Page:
With all these letters, you might feel the need to send out an S.O.S. for help! However, all these letters make up a part of the financial aid process and are important to know.

But don’t send out your message of concern yet…the Financial Aid Office Staff is here to help! Our office’s goal is to help you navigate the (sometimes complex) process of applying, receiving, and maintaining financial aid eligibility.

What Common Financial Aid Acronyms Mean

D.O.E. = Department of Education

They oversee Federal Student Aid and financial aid eligibility and resources. Our institution, particularly the Financial Aid Office, is the “middle man” in the process of awarding, disbursing and processing financial aid funds.

FAFSA = Free Application for Federal Student Aid

The one application form students can complete to apply for Federal Student Aid. Application is required each academic year and the figures are sent to the school for awarding process.

COA = Cost of attendance

A budget/estimated cost of attending school for the academic year based on identified factors (such as residency, nursing student, living on/off campus, etc.). We encourage students to use the Cost of Attendance to help students budget for direct expenses and in-direct expenses.

EFC = Estimated Family Contribution

A number that is used to determine your eligibility for federal student financial aid. This number results from the financial information you provide in your FAFSA.

NSLDS = National Student Loan Database System

The system to monitor and track loan borrowing history and Pell grant usage. It also allows students to monitor their loan servicer. To check on your own records, please visit www.nslds.ed.gov.

MPN = Master Promissory Note

The electronic loan document required by the Department of Education to process your loan record and that identifies that your “promise” to pay back your Student Loans. Entrance Counseling for first time loan borrowers is also required in addition to the MPN.

SAP = Satisfactory Academic Progress

A set of standards that allow our office to monitor a student’s progress toward the completion of a degree/certificate program. Our office monitors Satisfactory Academic Progress for each student, even in semesters/terms when financial aid is not used. The three major components monitored are course completion rate (attempted credits vs. earned credits), GPA and program length.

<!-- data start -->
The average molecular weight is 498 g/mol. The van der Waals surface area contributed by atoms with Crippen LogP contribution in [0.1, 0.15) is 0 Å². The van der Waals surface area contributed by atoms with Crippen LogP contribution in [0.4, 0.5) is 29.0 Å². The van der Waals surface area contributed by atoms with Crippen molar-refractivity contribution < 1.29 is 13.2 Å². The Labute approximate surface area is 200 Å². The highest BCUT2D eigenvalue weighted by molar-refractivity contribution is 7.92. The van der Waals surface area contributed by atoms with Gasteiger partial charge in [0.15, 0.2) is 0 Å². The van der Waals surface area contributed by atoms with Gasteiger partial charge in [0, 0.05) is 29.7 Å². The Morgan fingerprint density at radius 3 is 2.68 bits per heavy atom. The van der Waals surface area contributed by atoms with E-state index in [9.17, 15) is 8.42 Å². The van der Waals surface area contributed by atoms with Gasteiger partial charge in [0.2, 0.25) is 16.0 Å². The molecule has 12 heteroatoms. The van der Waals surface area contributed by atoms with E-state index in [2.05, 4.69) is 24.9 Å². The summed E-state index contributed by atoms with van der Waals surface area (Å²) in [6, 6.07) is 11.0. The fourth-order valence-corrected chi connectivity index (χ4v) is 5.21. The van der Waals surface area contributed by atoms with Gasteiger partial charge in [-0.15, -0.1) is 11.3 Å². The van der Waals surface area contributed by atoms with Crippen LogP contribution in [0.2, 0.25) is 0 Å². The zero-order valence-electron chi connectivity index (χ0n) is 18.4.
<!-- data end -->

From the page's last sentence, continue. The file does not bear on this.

Disbursement vs. Refund: What’s the difference?

While not an acronyms, the two most commonly confused terms are Disbursement and Refund. These are two different terms and involve two different processes. The easiest way to remember is that D comes before R in the alphabet and disbursement happens before a refund is created and processed!

Disbursement is the release/payment of financial aid funding to your FRCC account. Disbursement generally takes place about 3 weeks into the start of the semester for most types of aid (although there are some exceptions). After funds are disbursed, students would see any remaining eligibility batched into a refund.

Refund is any remaining funding that is leftover after your balance at FRCC is resolved. These leftover funds are generally issued back to a student through their BankMobile refund preference within roughly 14 business days.

On the current refund calendar, there are roughly three business days from the time that disbursement takes place (Mondays) and before refunds are accessible to the student through their BankMobile refund card (Fridays). It would take a few extra days if preferences are set up for direct deposit or a paper check has been requested.

So if you become confused about the results of your EFC that came from your FAFSA and how this will impact your COA, you are encouraged to contact your FAA ( which stands for Financial Aid Administrator) to discuss the entire process of financial aid. We are here to help navigate the way!



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